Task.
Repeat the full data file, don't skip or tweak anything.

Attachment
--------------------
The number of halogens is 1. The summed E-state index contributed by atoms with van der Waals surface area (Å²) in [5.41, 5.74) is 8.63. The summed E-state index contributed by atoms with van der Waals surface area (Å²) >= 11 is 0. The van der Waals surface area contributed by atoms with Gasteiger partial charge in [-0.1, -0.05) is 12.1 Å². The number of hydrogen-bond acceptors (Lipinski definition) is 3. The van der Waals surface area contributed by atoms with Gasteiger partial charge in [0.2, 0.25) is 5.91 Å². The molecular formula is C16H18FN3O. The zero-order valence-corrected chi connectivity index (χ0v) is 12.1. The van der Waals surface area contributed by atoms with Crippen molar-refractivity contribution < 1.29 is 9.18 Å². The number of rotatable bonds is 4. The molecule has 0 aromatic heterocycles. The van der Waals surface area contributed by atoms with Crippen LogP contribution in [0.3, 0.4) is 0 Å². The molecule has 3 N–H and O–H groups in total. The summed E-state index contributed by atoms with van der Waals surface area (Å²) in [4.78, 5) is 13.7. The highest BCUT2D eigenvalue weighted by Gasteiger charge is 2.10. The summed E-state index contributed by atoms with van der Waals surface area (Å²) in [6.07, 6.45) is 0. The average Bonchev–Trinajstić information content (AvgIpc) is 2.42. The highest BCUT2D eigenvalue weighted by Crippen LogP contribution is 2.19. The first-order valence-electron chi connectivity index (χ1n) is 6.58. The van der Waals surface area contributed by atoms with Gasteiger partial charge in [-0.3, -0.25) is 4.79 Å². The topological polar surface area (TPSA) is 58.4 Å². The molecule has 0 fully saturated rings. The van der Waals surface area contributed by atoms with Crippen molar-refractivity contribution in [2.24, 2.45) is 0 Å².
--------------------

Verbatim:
The number of halogens is 1. The summed E-state index contributed by atoms with van der Waals surface area (Å²) in [5.41, 5.74) is 8.63. The summed E-state index contributed by atoms with van der Waals surface area (Å²) >= 11 is 0. The van der Waals surface area contributed by atoms with Gasteiger partial charge in [-0.1, -0.05) is 12.1 Å². The number of hydrogen-bond acceptors (Lipinski definition) is 3. The van der Waals surface area contributed by atoms with Gasteiger partial charge in [0.2, 0.25) is 5.91 Å². The molecular formula is C16H18FN3O. The zero-order valence-corrected chi connectivity index (χ0v) is 12.1. The van der Waals surface area contributed by atoms with Crippen molar-refractivity contribution < 1.29 is 9.18 Å². The number of rotatable bonds is 4. The molecule has 0 aromatic heterocycles. The van der Waals surface area contributed by atoms with Crippen LogP contribution in [0.3, 0.4) is 0 Å². The molecule has 3 N–H and O–H groups in total. The summed E-state index contributed by atoms with van der Waals surface area (Å²) in [4.78, 5) is 13.7. The highest BCUT2D eigenvalue weighted by Gasteiger charge is 2.10. The summed E-state index contributed by atoms with van der Waals surface area (Å²) in [6.07, 6.45) is 0. The average Bonchev–Trinajstić information content (AvgIpc) is 2.42. The highest BCUT2D eigenvalue weighted by Crippen LogP contribution is 2.19. The first-order valence-electron chi connectivity index (χ1n) is 6.58. The van der Waals surface area contributed by atoms with Gasteiger partial charge in [-0.3, -0.25) is 4.79 Å². The topological polar surface area (TPSA) is 58.4 Å². The molecule has 0 fully saturated rings. The van der Waals surface area contributed by atoms with Crippen molar-refractivity contribution in [2.24, 2.45) is 0 Å².